Pastor Bob Tice,
    Buffalo, NY

  3. Pamela Bryant Says:

    July 30th, 2010 at 9:59 pm

    I just finished your book Shelter Me and hate to see it end. I LOVE all the “Pelham” references! Can’t wait for the next book. Thank you for sharing Cochituate with the world.

  4. Linda Says:

    June 22nd, 2010 at 9:10 pm

    I have to relay a little story related to the cover of your book.

    In April, my family flew to Arizona to spend Easter week with my husband’s brother, his wife and son, Luke. As we entered the house, my sister in law showed me your book that she had framed, hanging in her home. She told me that our nephew was on the cover. Of course, I immediately recognized his distinctive haircut. I told her I would have to buy the book and have Luke sign it for me.
    A few days later in Scottsdale mall, as I was searching for the book, my cell phone rang. It was my sister in Massachusetts telling me she had a recommendation for my book club.

    I told her I was in the mall searching for “Shelter Me” because my nephew was on the cover. She told me that her book club had read it and she had met the author and my book club would love it. I thought it was quite a coincidence.

    So, it is my choice for our August meeting. Plus,I have a great show and tell story to go along with my book choice.
    One other little connection… about 5 years ago, when my sister in law was visiting us here in NY, she came to book club with me. So, they all will have met the mother of the boy on your cover and the sister of the photographer. And she is originally from MA.

    I have just started the book and am loving it so far.
    Maybe someday when I am visiting my sister, I will run into you at the bagel shop!

  5. Josephine Howe Says:

    January 3rd, 2010 at 1:53 am

    I just finished reading Shelter Me and loving being immersed in your book for the last day. I felt sheltered too by all the love and the real people in the story. I was widowed almost 14 years ago and I could certainly relate to not knowing if I was ready for this wonderful comfortable relationship that came my way and also remember the initial guilt and panic when I helped the man who later became my husband tear the porch off his cabin—work like the kind I had done with my husband who had died a year and a half before. I almost had a panic attack until I identified my feelings and brought them forth. Shelter Me is an absolutely wonderful book and I came on-line to see if your next one was out. I was attracted to the book because of the afghan as I crocheted some brightly colored ones in the 70’s myself. Keep writing and I shall keep reading!!!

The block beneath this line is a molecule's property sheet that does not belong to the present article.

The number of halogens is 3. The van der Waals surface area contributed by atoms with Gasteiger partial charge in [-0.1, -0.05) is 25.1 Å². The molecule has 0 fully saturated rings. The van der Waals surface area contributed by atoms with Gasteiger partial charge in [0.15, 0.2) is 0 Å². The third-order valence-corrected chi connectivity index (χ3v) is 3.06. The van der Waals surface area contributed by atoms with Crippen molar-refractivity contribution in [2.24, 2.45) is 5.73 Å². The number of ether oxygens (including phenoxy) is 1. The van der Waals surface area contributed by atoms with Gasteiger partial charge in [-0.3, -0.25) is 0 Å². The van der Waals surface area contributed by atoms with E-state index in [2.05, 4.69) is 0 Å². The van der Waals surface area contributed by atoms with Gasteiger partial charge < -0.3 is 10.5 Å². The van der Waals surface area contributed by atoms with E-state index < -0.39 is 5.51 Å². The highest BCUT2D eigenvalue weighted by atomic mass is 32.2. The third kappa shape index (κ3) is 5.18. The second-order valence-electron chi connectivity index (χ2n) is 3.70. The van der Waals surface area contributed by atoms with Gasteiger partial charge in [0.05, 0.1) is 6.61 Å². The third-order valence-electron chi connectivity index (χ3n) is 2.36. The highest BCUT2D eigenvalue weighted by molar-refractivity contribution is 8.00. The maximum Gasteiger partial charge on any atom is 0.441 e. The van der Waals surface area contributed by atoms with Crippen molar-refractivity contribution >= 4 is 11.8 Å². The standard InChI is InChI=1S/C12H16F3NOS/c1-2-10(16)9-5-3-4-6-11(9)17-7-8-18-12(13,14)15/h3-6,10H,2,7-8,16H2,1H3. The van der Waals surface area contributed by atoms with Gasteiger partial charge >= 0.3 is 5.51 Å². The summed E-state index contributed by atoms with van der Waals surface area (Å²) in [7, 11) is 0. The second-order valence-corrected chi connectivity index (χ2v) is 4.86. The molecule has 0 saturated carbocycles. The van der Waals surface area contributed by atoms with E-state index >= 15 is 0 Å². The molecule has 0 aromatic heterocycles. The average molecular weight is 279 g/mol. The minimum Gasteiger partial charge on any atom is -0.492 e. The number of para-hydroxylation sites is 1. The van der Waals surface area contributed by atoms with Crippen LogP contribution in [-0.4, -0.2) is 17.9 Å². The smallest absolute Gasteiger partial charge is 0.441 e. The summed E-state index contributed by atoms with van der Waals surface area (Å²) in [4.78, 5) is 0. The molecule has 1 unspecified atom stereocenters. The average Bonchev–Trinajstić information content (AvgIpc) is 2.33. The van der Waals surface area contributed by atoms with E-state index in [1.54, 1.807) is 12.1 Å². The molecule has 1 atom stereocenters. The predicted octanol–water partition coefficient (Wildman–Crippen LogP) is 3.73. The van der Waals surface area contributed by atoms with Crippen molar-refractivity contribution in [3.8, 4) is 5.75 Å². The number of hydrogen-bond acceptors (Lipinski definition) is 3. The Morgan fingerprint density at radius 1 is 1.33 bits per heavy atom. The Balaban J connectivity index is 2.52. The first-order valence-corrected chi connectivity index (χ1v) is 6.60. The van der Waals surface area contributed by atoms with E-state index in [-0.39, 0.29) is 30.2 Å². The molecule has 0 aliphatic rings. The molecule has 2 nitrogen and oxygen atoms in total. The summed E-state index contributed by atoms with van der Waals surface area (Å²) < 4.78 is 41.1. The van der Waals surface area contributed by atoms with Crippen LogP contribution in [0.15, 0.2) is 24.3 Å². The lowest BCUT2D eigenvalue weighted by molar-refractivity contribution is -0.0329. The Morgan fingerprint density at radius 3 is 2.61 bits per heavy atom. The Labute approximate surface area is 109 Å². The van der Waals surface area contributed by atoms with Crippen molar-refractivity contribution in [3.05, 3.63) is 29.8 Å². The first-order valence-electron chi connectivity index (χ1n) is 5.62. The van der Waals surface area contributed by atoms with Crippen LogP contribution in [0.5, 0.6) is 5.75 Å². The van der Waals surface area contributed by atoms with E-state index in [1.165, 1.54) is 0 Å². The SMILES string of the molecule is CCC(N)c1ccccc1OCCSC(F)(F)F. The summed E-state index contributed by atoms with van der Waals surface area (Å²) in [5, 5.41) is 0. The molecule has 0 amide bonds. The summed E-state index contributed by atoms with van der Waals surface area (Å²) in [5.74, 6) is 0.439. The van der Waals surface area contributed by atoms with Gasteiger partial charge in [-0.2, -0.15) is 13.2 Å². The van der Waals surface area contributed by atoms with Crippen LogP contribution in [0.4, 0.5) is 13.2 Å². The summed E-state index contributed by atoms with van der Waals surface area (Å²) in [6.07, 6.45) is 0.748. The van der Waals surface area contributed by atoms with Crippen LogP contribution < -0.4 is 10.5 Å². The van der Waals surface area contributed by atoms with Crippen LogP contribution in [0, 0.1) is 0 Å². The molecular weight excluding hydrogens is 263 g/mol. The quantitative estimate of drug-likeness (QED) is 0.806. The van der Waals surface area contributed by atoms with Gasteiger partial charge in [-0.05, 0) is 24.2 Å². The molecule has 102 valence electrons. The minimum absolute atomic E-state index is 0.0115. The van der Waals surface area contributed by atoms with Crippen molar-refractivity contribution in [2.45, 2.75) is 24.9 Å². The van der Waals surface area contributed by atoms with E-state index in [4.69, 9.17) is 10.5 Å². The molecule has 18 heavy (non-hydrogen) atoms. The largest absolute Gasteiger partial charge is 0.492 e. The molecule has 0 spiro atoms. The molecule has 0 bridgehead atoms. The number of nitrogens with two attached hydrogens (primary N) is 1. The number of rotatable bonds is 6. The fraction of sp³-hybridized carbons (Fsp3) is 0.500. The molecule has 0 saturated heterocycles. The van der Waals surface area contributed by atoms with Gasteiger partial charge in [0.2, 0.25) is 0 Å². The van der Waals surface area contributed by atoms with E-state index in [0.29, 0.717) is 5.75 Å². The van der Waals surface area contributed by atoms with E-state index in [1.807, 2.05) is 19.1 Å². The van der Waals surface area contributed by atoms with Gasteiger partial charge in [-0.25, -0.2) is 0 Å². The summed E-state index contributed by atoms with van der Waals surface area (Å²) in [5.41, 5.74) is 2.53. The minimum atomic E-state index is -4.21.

6. Linda Marx Says:

    September 22nd, 2009 at 8:47 am

    What a wonderful Book!

    I have thoroughly enjoyed it.

    I came to your website in hopes there might be other books. I have a friend whose has a birthday soon and had hoped to buy her an additional Julliette Fay book. Please email when the next novel is completed, I will become one of your best customers.

    Thanks so much for the joy of reading “Shelter Me”

  7. Sylvia Carter Says:

    July 20th, 2009 at 1:40 pm

    Just finished “Shelter Me” and really enjoyed it. It’s been awhile since I’ve read a book that I couldn’t put down. I look forward to your future books – hopefully soon!

  8. Karen Smiley Says:

    July 13th, 2009 at 11:16 am

    I have never commented to an author before but I had to tell you that I spent all day yesterday reading your book from cover to cover…I could not put it down…I LOVED it! Thanks so much for sharing such a wonderful story…I wasn’t sure Janie would be strong enough in the beginning but she gained so much strength and wisdom on the journey…enough to protect her children and open herself to all the new possibilities of life…I hope you are almost ready to publish another story…I will be looking for it! Thank you!

  9. Betty Korpisto Says:

    July 12th, 2009 at 4:28 pm

    I just finished reading “Shelter Me” and had a good cry – didn’t want the story to be over as I’d become so invested in your characters. There was so much food for thought in your story.

    I, too, have read Marisa De Los Santos’ Belong to Me and Love Walked In (in that order) and was just as caught up in them as with your story.

    Thank you for giving me this wonderful reading experience. I eagerly await your next novel.

    Betty Korpisto
    Okanagan Valley
    British Columbia, Canada

  10. Ambimom Says:

    May 18th, 2009 at 11:00 am

    I am half-way through “Shelter Me.” What a triumph. I’m laughing one minute and sobbing the next. I haven’t been this moved by a book since “The Color Purple.” I can’t stop reading it and yet I don’t want it to end. I can’t wait for your next volume. Thank you for writing!

  11. Leslie/DiDi Says:

    February 10th, 2009 at 9:50 pm

    What a great story! It is woven (sorry) with the serendipity of your book itself. Letting go of your wish to have the Afghan is typical of the practical wisdom that Janie gathers from within and from her quirky friends to find some pretty neat ways to keep going. Thanks so much for sharing the news.